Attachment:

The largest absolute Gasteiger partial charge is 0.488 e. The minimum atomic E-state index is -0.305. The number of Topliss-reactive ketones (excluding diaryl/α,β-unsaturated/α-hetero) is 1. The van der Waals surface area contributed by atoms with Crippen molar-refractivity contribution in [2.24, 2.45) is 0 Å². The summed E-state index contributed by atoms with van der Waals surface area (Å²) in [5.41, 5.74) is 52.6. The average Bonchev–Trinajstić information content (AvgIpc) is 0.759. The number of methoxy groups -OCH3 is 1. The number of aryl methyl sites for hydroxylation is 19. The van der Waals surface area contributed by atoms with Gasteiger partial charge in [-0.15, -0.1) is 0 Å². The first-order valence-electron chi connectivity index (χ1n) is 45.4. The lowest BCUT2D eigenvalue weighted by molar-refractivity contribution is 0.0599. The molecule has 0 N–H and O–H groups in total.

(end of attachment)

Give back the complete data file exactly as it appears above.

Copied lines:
The largest absolute Gasteiger partial charge is 0.488 e. The minimum atomic E-state index is -0.305. The number of Topliss-reactive ketones (excluding diaryl/α,β-unsaturated/α-hetero) is 1. The van der Waals surface area contributed by atoms with Crippen molar-refractivity contribution in [2.24, 2.45) is 0 Å². The summed E-state index contributed by atoms with van der Waals surface area (Å²) in [5.41, 5.74) is 52.6. The average Bonchev–Trinajstić information content (AvgIpc) is 0.759. The number of methoxy groups -OCH3 is 1. The number of aryl methyl sites for hydroxylation is 19. The van der Waals surface area contributed by atoms with Gasteiger partial charge in [-0.15, -0.1) is 0 Å². The first-order valence-electron chi connectivity index (χ1n) is 45.4. The lowest BCUT2D eigenvalue weighted by molar-refractivity contribution is 0.0599. The molecule has 0 N–H and O–H groups in total.